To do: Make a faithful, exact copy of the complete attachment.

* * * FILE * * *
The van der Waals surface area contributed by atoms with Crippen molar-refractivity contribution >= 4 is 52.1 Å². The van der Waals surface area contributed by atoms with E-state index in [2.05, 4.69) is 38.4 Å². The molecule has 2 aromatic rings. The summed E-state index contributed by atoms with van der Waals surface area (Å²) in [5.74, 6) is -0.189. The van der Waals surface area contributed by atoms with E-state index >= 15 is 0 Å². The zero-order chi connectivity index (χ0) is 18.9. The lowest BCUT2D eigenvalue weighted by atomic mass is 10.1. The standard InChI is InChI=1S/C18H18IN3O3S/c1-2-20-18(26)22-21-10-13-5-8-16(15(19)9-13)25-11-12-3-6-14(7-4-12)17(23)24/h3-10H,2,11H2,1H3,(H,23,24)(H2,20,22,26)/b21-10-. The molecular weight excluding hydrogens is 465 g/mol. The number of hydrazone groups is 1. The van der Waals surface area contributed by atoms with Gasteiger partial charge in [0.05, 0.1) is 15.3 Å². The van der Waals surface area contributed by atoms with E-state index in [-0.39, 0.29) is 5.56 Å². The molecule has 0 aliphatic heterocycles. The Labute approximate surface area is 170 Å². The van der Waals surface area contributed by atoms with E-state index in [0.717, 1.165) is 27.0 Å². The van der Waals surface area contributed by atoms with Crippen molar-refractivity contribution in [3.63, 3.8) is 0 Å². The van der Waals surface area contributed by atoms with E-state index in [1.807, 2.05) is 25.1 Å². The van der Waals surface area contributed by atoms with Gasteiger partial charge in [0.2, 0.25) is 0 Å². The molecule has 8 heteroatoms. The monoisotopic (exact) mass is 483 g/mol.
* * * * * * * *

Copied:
The van der Waals surface area contributed by atoms with Crippen molar-refractivity contribution >= 4 is 52.1 Å². The van der Waals surface area contributed by atoms with E-state index in [2.05, 4.69) is 38.4 Å². The molecule has 2 aromatic rings. The summed E-state index contributed by atoms with van der Waals surface area (Å²) in [5.74, 6) is -0.189. The van der Waals surface area contributed by atoms with E-state index >= 15 is 0 Å². The zero-order chi connectivity index (χ0) is 18.9. The lowest BCUT2D eigenvalue weighted by atomic mass is 10.1. The standard InChI is InChI=1S/C18H18IN3O3S/c1-2-20-18(26)22-21-10-13-5-8-16(15(19)9-13)25-11-12-3-6-14(7-4-12)17(23)24/h3-10H,2,11H2,1H3,(H,23,24)(H2,20,22,26)/b21-10-. The molecular weight excluding hydrogens is 465 g/mol. The number of hydrazone groups is 1. The van der Waals surface area contributed by atoms with Gasteiger partial charge in [0.05, 0.1) is 15.3 Å². The van der Waals surface area contributed by atoms with E-state index in [-0.39, 0.29) is 5.56 Å². The molecule has 0 aliphatic heterocycles. The Labute approximate surface area is 170 Å². The van der Waals surface area contributed by atoms with E-state index in [0.717, 1.165) is 27.0 Å². The van der Waals surface area contributed by atoms with Crippen molar-refractivity contribution in [3.63, 3.8) is 0 Å². The van der Waals surface area contributed by atoms with E-state index in [1.807, 2.05) is 25.1 Å². The van der Waals surface area contributed by atoms with Gasteiger partial charge in [0.2, 0.25) is 0 Å². The molecule has 8 heteroatoms. The monoisotopic (exact) mass is 483 g/mol.